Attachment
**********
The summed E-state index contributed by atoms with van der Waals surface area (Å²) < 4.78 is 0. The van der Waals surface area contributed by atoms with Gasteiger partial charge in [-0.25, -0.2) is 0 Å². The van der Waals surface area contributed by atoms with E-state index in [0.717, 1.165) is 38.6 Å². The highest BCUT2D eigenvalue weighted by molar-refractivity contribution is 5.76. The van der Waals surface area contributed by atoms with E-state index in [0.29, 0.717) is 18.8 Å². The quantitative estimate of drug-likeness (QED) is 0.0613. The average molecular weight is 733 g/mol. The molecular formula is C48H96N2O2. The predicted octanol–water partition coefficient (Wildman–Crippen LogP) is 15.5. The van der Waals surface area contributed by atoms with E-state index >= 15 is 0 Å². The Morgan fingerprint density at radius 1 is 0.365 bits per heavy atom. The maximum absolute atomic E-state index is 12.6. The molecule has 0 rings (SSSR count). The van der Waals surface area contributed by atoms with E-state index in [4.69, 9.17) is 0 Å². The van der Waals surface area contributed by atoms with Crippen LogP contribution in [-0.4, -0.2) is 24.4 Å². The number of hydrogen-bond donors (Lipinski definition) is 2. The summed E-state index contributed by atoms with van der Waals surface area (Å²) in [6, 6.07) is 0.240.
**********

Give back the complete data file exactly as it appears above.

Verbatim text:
The summed E-state index contributed by atoms with van der Waals surface area (Å²) < 4.78 is 0. The van der Waals surface area contributed by atoms with Gasteiger partial charge in [-0.25, -0.2) is 0 Å². The van der Waals surface area contributed by atoms with E-state index in [0.717, 1.165) is 38.6 Å². The highest BCUT2D eigenvalue weighted by molar-refractivity contribution is 5.76. The van der Waals surface area contributed by atoms with E-state index in [0.29, 0.717) is 18.8 Å². The quantitative estimate of drug-likeness (QED) is 0.0613. The average molecular weight is 733 g/mol. The molecular formula is C48H96N2O2. The predicted octanol–water partition coefficient (Wildman–Crippen LogP) is 15.5. The van der Waals surface area contributed by atoms with E-state index >= 15 is 0 Å². The Morgan fingerprint density at radius 1 is 0.365 bits per heavy atom. The maximum absolute atomic E-state index is 12.6. The molecule has 0 rings (SSSR count). The van der Waals surface area contributed by atoms with E-state index in [4.69, 9.17) is 0 Å². The van der Waals surface area contributed by atoms with Crippen LogP contribution in [-0.4, -0.2) is 24.4 Å². The number of hydrogen-bond donors (Lipinski definition) is 2. The summed E-state index contributed by atoms with van der Waals surface area (Å²) in [6, 6.07) is 0.240.